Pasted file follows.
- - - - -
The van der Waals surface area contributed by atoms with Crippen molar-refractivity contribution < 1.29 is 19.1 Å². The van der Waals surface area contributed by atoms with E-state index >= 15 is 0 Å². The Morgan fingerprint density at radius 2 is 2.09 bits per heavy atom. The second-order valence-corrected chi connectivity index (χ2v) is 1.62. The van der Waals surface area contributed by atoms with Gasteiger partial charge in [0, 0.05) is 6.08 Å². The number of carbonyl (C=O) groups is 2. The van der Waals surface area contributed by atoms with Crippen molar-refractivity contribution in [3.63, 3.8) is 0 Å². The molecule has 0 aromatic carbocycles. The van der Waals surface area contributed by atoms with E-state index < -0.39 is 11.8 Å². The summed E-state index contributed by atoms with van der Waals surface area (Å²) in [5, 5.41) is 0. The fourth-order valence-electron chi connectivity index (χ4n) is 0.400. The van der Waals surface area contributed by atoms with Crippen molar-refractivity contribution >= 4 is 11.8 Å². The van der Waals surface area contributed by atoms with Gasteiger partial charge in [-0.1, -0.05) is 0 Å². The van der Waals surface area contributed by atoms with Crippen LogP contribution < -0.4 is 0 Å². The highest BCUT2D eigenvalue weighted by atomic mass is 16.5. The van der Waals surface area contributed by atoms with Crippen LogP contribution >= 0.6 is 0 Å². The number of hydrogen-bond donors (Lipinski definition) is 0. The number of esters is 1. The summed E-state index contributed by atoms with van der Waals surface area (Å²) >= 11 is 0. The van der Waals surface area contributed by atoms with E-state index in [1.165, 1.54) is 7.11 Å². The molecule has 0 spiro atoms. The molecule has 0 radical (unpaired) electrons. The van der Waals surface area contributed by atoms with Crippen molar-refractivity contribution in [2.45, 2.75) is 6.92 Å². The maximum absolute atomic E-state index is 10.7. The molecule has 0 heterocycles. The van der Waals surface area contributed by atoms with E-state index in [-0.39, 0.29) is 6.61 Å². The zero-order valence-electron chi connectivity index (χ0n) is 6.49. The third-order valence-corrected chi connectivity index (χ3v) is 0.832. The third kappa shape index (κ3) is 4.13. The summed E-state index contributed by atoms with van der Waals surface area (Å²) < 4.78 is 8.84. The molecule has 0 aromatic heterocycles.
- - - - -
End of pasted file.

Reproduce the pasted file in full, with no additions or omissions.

The van der Waals surface area contributed by atoms with Crippen molar-refractivity contribution < 1.29 is 19.1 Å². The van der Waals surface area contributed by atoms with E-state index >= 15 is 0 Å². The Morgan fingerprint density at radius 2 is 2.09 bits per heavy atom. The second-order valence-corrected chi connectivity index (χ2v) is 1.62. The van der Waals surface area contributed by atoms with Gasteiger partial charge in [0, 0.05) is 6.08 Å². The number of carbonyl (C=O) groups is 2. The van der Waals surface area contributed by atoms with Crippen molar-refractivity contribution in [3.63, 3.8) is 0 Å². The molecule has 0 aromatic carbocycles. The van der Waals surface area contributed by atoms with E-state index < -0.39 is 11.8 Å². The summed E-state index contributed by atoms with van der Waals surface area (Å²) in [5, 5.41) is 0. The fourth-order valence-electron chi connectivity index (χ4n) is 0.400. The van der Waals surface area contributed by atoms with Crippen molar-refractivity contribution >= 4 is 11.8 Å². The van der Waals surface area contributed by atoms with Gasteiger partial charge in [-0.1, -0.05) is 0 Å². The van der Waals surface area contributed by atoms with Crippen LogP contribution < -0.4 is 0 Å². The highest BCUT2D eigenvalue weighted by atomic mass is 16.5. The van der Waals surface area contributed by atoms with Crippen LogP contribution >= 0.6 is 0 Å². The number of hydrogen-bond donors (Lipinski definition) is 0. The number of esters is 1. The summed E-state index contributed by atoms with van der Waals surface area (Å²) >= 11 is 0. The van der Waals surface area contributed by atoms with E-state index in [1.165, 1.54) is 7.11 Å². The molecule has 0 spiro atoms. The molecule has 0 radical (unpaired) electrons. The van der Waals surface area contributed by atoms with Crippen molar-refractivity contribution in [2.45, 2.75) is 6.92 Å². The maximum absolute atomic E-state index is 10.7. The molecule has 0 heterocycles. The van der Waals surface area contributed by atoms with E-state index in [-0.39, 0.29) is 6.61 Å². The zero-order valence-electron chi connectivity index (χ0n) is 6.49. The third-order valence-corrected chi connectivity index (χ3v) is 0.832. The third kappa shape index (κ3) is 4.13. The summed E-state index contributed by atoms with van der Waals surface area (Å²) < 4.78 is 8.84. The molecule has 0 aromatic heterocycles.